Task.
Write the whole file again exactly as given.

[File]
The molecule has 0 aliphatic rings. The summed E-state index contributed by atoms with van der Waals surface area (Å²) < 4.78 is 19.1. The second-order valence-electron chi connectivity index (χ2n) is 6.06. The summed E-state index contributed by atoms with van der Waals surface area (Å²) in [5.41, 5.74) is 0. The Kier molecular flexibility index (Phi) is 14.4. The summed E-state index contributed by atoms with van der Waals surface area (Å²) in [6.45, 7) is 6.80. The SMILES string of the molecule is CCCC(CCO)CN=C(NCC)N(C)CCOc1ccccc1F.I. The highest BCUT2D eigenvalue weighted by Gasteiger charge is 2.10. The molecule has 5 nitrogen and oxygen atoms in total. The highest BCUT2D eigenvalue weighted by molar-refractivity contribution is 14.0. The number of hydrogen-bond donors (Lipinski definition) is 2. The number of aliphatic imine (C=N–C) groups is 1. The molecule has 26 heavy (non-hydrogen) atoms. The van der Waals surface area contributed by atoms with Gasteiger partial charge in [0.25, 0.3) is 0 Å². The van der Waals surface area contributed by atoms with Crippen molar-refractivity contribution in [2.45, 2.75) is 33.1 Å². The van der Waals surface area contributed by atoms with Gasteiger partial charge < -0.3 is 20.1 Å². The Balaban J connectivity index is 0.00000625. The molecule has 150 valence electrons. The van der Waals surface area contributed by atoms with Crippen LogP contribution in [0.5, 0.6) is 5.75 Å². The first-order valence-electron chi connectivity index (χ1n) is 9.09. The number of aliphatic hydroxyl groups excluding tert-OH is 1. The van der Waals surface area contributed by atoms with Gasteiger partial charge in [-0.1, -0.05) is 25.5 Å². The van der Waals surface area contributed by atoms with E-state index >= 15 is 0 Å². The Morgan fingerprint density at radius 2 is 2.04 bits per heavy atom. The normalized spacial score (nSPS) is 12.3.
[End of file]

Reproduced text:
The molecule has 0 aliphatic rings. The summed E-state index contributed by atoms with van der Waals surface area (Å²) < 4.78 is 19.1. The second-order valence-electron chi connectivity index (χ2n) is 6.06. The summed E-state index contributed by atoms with van der Waals surface area (Å²) in [5.41, 5.74) is 0. The Kier molecular flexibility index (Phi) is 14.4. The summed E-state index contributed by atoms with van der Waals surface area (Å²) in [6.45, 7) is 6.80. The SMILES string of the molecule is CCCC(CCO)CN=C(NCC)N(C)CCOc1ccccc1F.I. The highest BCUT2D eigenvalue weighted by Gasteiger charge is 2.10. The molecule has 5 nitrogen and oxygen atoms in total. The highest BCUT2D eigenvalue weighted by molar-refractivity contribution is 14.0. The number of hydrogen-bond donors (Lipinski definition) is 2. The number of aliphatic imine (C=N–C) groups is 1. The molecule has 26 heavy (non-hydrogen) atoms. The van der Waals surface area contributed by atoms with Gasteiger partial charge in [0.25, 0.3) is 0 Å². The van der Waals surface area contributed by atoms with Crippen molar-refractivity contribution in [2.45, 2.75) is 33.1 Å². The van der Waals surface area contributed by atoms with Gasteiger partial charge < -0.3 is 20.1 Å². The Balaban J connectivity index is 0.00000625. The molecule has 150 valence electrons. The van der Waals surface area contributed by atoms with Crippen LogP contribution in [0.5, 0.6) is 5.75 Å². The first-order valence-electron chi connectivity index (χ1n) is 9.09. The number of aliphatic hydroxyl groups excluding tert-OH is 1. The van der Waals surface area contributed by atoms with Gasteiger partial charge in [-0.1, -0.05) is 25.5 Å². The van der Waals surface area contributed by atoms with E-state index >= 15 is 0 Å². The Morgan fingerprint density at radius 2 is 2.04 bits per heavy atom. The normalized spacial score (nSPS) is 12.3.